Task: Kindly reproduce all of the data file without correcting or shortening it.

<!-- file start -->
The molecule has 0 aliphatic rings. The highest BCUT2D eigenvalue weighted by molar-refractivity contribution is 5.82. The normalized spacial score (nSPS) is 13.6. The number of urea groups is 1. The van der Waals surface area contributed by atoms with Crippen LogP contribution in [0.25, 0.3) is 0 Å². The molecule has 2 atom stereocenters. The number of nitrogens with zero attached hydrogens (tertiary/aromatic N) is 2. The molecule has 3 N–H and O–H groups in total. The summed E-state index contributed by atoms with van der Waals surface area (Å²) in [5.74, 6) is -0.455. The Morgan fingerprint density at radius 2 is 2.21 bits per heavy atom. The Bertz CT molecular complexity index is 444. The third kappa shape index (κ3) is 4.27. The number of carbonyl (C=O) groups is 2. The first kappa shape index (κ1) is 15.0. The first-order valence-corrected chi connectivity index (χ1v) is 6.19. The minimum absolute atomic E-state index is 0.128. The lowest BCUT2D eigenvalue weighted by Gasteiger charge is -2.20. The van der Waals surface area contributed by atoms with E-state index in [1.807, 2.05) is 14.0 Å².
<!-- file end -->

The molecule has 0 aliphatic rings. The highest BCUT2D eigenvalue weighted by molar-refractivity contribution is 5.82. The normalized spacial score (nSPS) is 13.6. The number of urea groups is 1. The van der Waals surface area contributed by atoms with Crippen LogP contribution in [0.25, 0.3) is 0 Å². The molecule has 2 atom stereocenters. The number of nitrogens with zero attached hydrogens (tertiary/aromatic N) is 2. The molecule has 3 N–H and O–H groups in total. The summed E-state index contributed by atoms with van der Waals surface area (Å²) in [5.74, 6) is -0.455. The Morgan fingerprint density at radius 2 is 2.21 bits per heavy atom. The Bertz CT molecular complexity index is 444. The third kappa shape index (κ3) is 4.27. The number of carbonyl (C=O) groups is 2. The first kappa shape index (κ1) is 15.0. The first-order valence-corrected chi connectivity index (χ1v) is 6.19. The minimum absolute atomic E-state index is 0.128. The lowest BCUT2D eigenvalue weighted by Gasteiger charge is -2.20. The van der Waals surface area contributed by atoms with E-state index in [1.807, 2.05) is 14.0 Å².